HAVANA (Reuters) – Cuba is hopeful U.S. President Joe Biden will swiftly reverse his predecessor’s hardline approach toward the Communist-run island and resume the policy of detente begun by the Obama administration, a top official in Havana told Reuters.
Former President Donald Trump took more than 200 measures to reinforce the decades-old U.S. trade and travel embargo on Cuba, largely unraveling former President Barack Obama’s historic 2014 move to thaw relations between the Cold War foes.
Trump’s policy toward Cuba, which included a tightening of sanctions and limits on remittances and travel, plunged the island’s struggling economy further into crisis and deepened the divide between families on either side of the Florida straits.
Biden, who was Obama’s vice president, said during the 2020 presidential campaign that he would reverse policies on Cuba that “have inflicted harm on the Cuban people and done nothing to advance democracy and human rights.”
Carlos Fernandez de Cossio, Cuba’s top diplomat in charge of relations with the United States, said Biden’s pledges suggested he wanted to restart where he and Obama left off.
“Everything could be rolled back in the short term if that were the government’s will,” he said in an interview with Reuters, reiterating Cuba’s stance that it would not make political concessions in return for an easing of sanctions but was open to a mutually beneficial dialogue.
Fernandez de Cossio said it was positive that Biden’s team included several people with experience interacting with Cuba and who would not be swayed by simplified narratives.
“This team has more experience than any other in the past 60 years,” he said.
HOPES FOR VISAS
One of the top hopes of many Cubans is for the United States to reopen its consulate in Havana, which was closed after U.S. diplomats suffered a spate of unexplained illnesses, and to resume the pace of visa processing.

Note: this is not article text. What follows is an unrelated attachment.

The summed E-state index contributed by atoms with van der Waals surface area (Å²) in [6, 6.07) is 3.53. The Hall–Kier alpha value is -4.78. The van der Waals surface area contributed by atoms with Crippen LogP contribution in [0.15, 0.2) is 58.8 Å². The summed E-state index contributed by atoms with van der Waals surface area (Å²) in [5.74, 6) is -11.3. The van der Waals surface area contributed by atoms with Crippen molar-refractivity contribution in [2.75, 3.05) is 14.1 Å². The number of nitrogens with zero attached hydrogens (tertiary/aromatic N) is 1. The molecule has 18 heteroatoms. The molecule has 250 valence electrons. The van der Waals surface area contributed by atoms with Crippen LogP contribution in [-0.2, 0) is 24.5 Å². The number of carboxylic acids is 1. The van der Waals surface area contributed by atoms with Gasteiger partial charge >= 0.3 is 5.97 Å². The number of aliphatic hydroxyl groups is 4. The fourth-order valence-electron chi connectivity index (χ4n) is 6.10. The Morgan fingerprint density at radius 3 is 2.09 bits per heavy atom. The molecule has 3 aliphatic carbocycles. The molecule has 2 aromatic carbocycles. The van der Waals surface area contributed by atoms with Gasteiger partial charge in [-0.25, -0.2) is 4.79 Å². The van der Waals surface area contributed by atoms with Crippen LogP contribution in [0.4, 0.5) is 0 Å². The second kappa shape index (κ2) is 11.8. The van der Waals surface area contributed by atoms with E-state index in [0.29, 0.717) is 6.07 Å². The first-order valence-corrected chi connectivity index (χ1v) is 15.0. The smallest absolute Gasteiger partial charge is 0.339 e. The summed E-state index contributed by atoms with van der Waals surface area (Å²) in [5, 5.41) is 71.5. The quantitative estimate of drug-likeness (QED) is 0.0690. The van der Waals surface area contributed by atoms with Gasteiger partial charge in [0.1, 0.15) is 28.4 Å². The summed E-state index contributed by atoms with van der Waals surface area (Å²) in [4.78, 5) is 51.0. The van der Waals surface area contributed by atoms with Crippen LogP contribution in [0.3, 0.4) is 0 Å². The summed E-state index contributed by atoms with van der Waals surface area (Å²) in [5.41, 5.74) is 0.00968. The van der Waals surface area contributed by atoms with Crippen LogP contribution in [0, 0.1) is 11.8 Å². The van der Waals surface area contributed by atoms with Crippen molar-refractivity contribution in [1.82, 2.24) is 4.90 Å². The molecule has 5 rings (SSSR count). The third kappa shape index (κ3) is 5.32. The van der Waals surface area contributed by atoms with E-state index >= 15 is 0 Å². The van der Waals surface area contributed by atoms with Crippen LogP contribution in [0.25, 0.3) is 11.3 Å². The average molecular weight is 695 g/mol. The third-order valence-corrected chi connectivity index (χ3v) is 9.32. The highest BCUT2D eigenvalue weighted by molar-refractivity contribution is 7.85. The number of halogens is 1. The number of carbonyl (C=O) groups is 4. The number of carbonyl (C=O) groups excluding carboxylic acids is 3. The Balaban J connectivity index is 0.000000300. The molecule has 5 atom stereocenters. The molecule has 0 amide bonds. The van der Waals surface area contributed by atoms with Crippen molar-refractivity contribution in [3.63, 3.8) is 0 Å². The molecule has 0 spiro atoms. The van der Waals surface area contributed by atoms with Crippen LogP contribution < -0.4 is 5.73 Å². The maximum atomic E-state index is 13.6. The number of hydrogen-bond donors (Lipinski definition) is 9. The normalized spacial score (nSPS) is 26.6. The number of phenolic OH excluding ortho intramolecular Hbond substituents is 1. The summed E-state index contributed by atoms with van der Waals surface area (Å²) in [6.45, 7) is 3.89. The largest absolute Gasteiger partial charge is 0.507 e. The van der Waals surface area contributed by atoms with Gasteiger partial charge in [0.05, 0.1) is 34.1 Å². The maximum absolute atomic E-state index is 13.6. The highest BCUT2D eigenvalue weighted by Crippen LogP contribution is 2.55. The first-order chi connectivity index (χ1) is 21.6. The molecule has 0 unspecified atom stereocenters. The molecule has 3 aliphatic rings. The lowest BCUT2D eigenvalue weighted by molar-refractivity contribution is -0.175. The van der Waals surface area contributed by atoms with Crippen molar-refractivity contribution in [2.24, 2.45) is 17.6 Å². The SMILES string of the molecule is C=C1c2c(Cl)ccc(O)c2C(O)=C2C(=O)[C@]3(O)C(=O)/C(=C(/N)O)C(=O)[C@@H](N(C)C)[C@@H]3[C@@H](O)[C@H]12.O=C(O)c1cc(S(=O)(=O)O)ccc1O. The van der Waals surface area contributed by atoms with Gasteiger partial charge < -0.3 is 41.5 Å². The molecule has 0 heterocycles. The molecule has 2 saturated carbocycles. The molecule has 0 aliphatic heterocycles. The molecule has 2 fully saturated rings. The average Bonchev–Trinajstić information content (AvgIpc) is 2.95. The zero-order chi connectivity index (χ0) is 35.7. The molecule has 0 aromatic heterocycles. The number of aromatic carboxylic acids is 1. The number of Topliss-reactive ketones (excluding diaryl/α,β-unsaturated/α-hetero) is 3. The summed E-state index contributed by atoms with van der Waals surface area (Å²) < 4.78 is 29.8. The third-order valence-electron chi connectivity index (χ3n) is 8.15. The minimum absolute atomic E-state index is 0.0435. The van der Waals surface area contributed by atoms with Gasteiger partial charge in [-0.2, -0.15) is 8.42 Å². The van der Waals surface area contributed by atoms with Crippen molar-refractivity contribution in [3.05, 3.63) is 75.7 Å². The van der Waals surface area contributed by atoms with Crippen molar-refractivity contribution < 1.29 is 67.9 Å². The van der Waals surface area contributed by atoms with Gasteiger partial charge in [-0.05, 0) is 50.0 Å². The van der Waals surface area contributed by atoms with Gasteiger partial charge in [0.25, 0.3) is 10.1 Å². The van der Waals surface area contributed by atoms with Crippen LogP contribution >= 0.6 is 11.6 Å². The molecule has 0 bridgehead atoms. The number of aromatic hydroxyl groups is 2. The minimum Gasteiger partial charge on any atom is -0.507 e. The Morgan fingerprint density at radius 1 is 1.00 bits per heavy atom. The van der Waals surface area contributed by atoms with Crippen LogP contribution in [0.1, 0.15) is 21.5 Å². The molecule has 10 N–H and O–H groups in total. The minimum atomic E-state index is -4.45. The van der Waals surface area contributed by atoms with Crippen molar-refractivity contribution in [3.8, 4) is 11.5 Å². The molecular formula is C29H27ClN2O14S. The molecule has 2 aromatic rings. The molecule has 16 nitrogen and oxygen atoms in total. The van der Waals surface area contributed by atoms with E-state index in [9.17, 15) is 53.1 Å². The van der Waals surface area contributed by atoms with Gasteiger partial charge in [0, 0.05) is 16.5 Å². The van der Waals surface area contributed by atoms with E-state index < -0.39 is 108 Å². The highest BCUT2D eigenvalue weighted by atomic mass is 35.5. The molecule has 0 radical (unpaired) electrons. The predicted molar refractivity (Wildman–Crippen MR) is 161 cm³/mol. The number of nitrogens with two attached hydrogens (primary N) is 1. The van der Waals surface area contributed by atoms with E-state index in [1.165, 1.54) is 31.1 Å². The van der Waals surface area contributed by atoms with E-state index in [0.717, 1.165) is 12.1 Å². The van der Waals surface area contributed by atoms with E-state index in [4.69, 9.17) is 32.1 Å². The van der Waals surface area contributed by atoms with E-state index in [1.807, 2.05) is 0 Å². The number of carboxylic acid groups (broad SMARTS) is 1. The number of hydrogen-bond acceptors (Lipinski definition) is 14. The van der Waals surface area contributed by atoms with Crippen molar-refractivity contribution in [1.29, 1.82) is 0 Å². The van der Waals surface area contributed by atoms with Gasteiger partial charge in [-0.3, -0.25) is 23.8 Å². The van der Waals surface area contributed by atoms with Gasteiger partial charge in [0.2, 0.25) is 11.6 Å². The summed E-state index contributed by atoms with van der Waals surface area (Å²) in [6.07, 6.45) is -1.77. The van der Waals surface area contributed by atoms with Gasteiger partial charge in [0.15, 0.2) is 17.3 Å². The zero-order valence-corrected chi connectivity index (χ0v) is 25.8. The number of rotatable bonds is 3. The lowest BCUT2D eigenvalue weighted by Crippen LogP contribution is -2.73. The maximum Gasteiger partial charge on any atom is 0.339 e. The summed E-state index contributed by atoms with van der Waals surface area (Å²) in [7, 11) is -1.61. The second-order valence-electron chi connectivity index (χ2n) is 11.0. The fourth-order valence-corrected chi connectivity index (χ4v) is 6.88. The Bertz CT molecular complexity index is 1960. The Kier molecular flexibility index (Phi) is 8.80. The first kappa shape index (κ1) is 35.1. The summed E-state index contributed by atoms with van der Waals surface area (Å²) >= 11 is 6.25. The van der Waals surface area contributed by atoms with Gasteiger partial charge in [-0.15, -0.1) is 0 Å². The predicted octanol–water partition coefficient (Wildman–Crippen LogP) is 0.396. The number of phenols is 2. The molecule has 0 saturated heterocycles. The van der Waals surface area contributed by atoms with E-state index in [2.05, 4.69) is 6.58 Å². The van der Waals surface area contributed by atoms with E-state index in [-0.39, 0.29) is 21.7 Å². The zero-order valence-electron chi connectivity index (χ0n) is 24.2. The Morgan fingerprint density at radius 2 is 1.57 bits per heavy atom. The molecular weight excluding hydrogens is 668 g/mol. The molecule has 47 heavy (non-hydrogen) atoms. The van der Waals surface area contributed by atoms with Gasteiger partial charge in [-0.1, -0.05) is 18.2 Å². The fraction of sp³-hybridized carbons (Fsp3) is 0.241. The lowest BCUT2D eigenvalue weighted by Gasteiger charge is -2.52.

Angel Garbey, 28, applied for a U.S. visa two years ago but is among those still waiting for an appointment to collect it. U.S. visas for Cubans are being distributed in Guyana, and there are currently no flights between Cuba and Guyana due to the coronavirus pandemic.
“I haven’t been able to meet my son,” said Garbey, whose son was born in the United States five months ago. “It’s tough.”
Cubans working in the all-important tourism sector also hope Biden will expand U.S. travel to Cuba, which boomed during the Obama-era detente and fostered a fledgling private sector with bed-and-breakfast businesses and restaurants mushrooming across the island.
More remotely, there is the possibility Biden, whose Democratic Party now effectively controls both chambers of the U.S. Congress, could lift the embargo on Cuba, said Carlos Alzugaray, a former Cuban diplomat.
There are, however, a number of hurdles to a serious U.S.-Cuba rapprochement, including the unresolved matter of how the U.S. diplomats became ill in Havana, Cuba’s continued support for Venezuelan socialist President Nicolas Maduro, Cuba’s recent crackdown on domestic political opponents and political opposition in the United States, especially in Florida where many Cuban-American voters reside.
“There’s a danger … the Biden administration will fall back into the old habit of a piecemeal, quid pro quo approach in which the United States takes only limited steps and demands Cuban concessions on its internal politics,” said William LeoGrande, a professor of government at American University. “That’s a formula for paralysis.”
(Reporting by Nelson Acosta, Sarah Marsh and Reuters TV in Havana; Editing by Daniel Flynn and Paul Simao)